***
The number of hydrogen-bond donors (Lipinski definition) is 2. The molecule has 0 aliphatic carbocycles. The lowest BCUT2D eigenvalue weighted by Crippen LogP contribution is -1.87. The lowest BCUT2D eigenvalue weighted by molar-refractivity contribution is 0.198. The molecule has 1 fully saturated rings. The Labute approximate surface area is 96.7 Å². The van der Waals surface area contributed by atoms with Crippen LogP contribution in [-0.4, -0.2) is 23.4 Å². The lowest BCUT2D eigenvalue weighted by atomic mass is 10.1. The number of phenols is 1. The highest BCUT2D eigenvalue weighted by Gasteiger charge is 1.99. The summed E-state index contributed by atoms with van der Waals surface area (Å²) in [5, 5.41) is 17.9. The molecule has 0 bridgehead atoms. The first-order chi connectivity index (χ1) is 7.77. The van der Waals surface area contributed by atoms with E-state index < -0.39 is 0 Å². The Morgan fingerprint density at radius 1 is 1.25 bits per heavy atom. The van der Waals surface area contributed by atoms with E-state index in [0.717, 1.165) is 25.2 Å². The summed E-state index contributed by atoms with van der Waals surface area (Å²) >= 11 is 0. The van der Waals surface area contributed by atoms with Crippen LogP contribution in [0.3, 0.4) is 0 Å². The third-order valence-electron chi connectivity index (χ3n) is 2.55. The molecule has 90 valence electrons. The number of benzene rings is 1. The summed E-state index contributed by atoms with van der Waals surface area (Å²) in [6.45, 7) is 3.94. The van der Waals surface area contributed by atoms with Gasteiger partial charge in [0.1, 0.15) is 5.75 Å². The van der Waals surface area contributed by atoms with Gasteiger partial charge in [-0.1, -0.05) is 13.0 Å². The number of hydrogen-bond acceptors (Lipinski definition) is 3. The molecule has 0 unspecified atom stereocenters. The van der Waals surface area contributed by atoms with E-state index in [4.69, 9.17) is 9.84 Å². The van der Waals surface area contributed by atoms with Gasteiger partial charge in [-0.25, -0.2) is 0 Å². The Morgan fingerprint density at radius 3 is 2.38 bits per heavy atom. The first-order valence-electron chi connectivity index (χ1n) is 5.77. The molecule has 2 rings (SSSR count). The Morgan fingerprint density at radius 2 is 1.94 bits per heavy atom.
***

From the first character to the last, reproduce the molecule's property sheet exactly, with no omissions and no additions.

The number of hydrogen-bond donors (Lipinski definition) is 2. The molecule has 0 aliphatic carbocycles. The lowest BCUT2D eigenvalue weighted by Crippen LogP contribution is -1.87. The lowest BCUT2D eigenvalue weighted by molar-refractivity contribution is 0.198. The molecule has 1 fully saturated rings. The Labute approximate surface area is 96.7 Å². The van der Waals surface area contributed by atoms with Crippen LogP contribution in [-0.4, -0.2) is 23.4 Å². The lowest BCUT2D eigenvalue weighted by atomic mass is 10.1. The number of phenols is 1. The highest BCUT2D eigenvalue weighted by Gasteiger charge is 1.99. The summed E-state index contributed by atoms with van der Waals surface area (Å²) in [5, 5.41) is 17.9. The molecule has 0 bridgehead atoms. The first-order chi connectivity index (χ1) is 7.77. The van der Waals surface area contributed by atoms with E-state index < -0.39 is 0 Å². The Morgan fingerprint density at radius 1 is 1.25 bits per heavy atom. The van der Waals surface area contributed by atoms with E-state index in [0.717, 1.165) is 25.2 Å². The summed E-state index contributed by atoms with van der Waals surface area (Å²) >= 11 is 0. The van der Waals surface area contributed by atoms with Crippen LogP contribution in [0.3, 0.4) is 0 Å². The third-order valence-electron chi connectivity index (χ3n) is 2.55. The molecule has 90 valence electrons. The number of benzene rings is 1. The summed E-state index contributed by atoms with van der Waals surface area (Å²) in [6.45, 7) is 3.94. The van der Waals surface area contributed by atoms with Gasteiger partial charge in [0.1, 0.15) is 5.75 Å². The van der Waals surface area contributed by atoms with Gasteiger partial charge in [-0.1, -0.05) is 13.0 Å². The number of hydrogen-bond acceptors (Lipinski definition) is 3. The molecule has 0 unspecified atom stereocenters. The van der Waals surface area contributed by atoms with E-state index in [4.69, 9.17) is 9.84 Å². The van der Waals surface area contributed by atoms with Gasteiger partial charge in [-0.25, -0.2) is 0 Å². The Morgan fingerprint density at radius 3 is 2.38 bits per heavy atom. The first-order valence-electron chi connectivity index (χ1n) is 5.77. The molecule has 2 rings (SSSR count). The Morgan fingerprint density at radius 2 is 1.94 bits per heavy atom.